On Tuesday, The Economist published a list of the top 25 most influential economists in 2014 and it contained a glaring omission: Not a single woman made the list, including the chair of the Federal Reserve, Janet Yellen.
That’s because the magazine specific criteria specifically excluded her from the list by excluding all “serving central-bank governors.” Except the list includes five key members of the Federal Reserve:
- #2. William Dudley, president of the Federal Reserve Bank of New York
- #4. Charles Plosser, president of the Federal Reserve Bank of Philadelphia
- #6. Narayana Kocherlakota, president of the Federal Reserve Bank of Minneapolis
- #7. James Bullard, president of the Federal Reserve Bank of St. Louis
- #24. John Williams, president of the Federal Reserve Bank of San Francisco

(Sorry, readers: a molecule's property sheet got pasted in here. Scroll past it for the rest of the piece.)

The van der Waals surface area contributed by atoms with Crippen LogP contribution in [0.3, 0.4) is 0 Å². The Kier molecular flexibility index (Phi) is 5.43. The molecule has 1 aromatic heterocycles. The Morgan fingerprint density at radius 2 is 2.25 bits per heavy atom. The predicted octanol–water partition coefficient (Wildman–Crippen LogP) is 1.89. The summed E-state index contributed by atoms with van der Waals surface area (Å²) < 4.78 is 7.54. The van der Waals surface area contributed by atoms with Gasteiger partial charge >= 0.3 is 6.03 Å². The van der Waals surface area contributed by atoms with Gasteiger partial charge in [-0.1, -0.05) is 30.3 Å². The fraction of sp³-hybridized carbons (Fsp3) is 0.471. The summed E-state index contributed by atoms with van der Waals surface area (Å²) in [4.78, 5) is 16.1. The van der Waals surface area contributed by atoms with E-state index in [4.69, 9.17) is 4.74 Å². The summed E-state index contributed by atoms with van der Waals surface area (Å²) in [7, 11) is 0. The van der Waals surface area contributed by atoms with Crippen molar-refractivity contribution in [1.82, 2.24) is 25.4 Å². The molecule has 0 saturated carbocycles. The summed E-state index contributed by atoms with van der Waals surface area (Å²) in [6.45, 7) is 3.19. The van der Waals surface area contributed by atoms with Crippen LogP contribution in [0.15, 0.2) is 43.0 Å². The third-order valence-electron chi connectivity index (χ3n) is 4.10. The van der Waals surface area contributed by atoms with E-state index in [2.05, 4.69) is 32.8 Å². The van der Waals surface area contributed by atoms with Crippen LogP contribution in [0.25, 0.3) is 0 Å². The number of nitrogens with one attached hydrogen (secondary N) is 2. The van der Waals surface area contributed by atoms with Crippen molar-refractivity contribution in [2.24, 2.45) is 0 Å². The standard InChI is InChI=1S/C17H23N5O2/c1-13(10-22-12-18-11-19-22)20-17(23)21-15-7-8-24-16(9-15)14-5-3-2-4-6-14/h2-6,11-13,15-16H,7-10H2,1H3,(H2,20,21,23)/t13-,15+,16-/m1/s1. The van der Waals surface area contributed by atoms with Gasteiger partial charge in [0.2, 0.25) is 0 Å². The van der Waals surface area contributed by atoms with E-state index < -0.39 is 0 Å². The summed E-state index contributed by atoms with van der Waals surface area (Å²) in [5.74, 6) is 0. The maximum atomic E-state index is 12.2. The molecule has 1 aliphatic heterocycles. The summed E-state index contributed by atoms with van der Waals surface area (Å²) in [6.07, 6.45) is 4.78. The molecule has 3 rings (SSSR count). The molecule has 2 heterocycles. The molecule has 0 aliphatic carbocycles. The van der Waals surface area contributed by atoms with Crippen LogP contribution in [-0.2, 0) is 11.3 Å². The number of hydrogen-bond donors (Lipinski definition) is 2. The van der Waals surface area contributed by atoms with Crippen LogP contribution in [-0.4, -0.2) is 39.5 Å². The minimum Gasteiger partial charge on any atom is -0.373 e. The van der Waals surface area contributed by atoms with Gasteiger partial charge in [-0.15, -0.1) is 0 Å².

Ben Bernanke, Yellen’s predecessor, was ranked fifth. It’s not clear why serving central-bank governors were left off the list. It seems like an arbitrary distinction. To be fair to The Economist, it worked with a company called Appinions to analyze the influence of 500 economists, 450 from RePEc—a ranking of economists by publication count—and 50 chosen by The Economist. “Appinions tracked how much attention was paid to their utterances in the mainstream media, the blogosphere and in social media over a 90-day period up to December 11th 2014,” they write. Even so, The Economist titles the list as the most influential economists in the world.
As Noah Smith recently wrote at Bloomberg View, the economics profession definitely has a bias against women. But that doesn't mean there aren't any influential economists. It’s ridiculous not to have Yellen on the list.
Here’s their full ranking: